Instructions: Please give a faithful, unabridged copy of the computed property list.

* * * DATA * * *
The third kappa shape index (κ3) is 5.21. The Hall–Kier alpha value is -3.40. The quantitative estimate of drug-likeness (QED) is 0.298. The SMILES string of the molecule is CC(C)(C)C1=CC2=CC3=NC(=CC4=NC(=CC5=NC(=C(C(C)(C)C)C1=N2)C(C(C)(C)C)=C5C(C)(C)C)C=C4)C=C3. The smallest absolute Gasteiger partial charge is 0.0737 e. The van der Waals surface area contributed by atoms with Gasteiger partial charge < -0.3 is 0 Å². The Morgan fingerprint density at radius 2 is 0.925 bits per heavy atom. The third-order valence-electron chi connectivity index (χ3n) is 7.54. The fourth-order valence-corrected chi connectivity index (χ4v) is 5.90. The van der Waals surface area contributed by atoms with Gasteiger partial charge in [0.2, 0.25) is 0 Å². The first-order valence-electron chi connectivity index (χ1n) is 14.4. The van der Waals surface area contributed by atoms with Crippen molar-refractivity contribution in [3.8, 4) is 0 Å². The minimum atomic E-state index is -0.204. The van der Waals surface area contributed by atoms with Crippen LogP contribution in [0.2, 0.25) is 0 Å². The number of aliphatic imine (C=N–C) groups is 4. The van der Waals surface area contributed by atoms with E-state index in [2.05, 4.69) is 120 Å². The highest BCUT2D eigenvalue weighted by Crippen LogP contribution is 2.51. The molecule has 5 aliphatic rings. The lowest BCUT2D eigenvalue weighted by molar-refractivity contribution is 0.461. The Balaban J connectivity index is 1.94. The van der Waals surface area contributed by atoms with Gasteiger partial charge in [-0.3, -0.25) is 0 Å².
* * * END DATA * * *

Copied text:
The third kappa shape index (κ3) is 5.21. The Hall–Kier alpha value is -3.40. The quantitative estimate of drug-likeness (QED) is 0.298. The SMILES string of the molecule is CC(C)(C)C1=CC2=CC3=NC(=CC4=NC(=CC5=NC(=C(C(C)(C)C)C1=N2)C(C(C)(C)C)=C5C(C)(C)C)C=C4)C=C3. The smallest absolute Gasteiger partial charge is 0.0737 e. The van der Waals surface area contributed by atoms with Gasteiger partial charge < -0.3 is 0 Å². The Morgan fingerprint density at radius 2 is 0.925 bits per heavy atom. The third-order valence-electron chi connectivity index (χ3n) is 7.54. The fourth-order valence-corrected chi connectivity index (χ4v) is 5.90. The van der Waals surface area contributed by atoms with Gasteiger partial charge in [0.2, 0.25) is 0 Å². The first-order valence-electron chi connectivity index (χ1n) is 14.4. The van der Waals surface area contributed by atoms with Crippen molar-refractivity contribution in [3.8, 4) is 0 Å². The minimum atomic E-state index is -0.204. The van der Waals surface area contributed by atoms with Crippen LogP contribution in [0.2, 0.25) is 0 Å². The number of aliphatic imine (C=N–C) groups is 4. The van der Waals surface area contributed by atoms with E-state index in [2.05, 4.69) is 120 Å². The highest BCUT2D eigenvalue weighted by Crippen LogP contribution is 2.51. The molecule has 5 aliphatic rings. The lowest BCUT2D eigenvalue weighted by molar-refractivity contribution is 0.461. The Balaban J connectivity index is 1.94. The van der Waals surface area contributed by atoms with Gasteiger partial charge in [-0.3, -0.25) is 0 Å².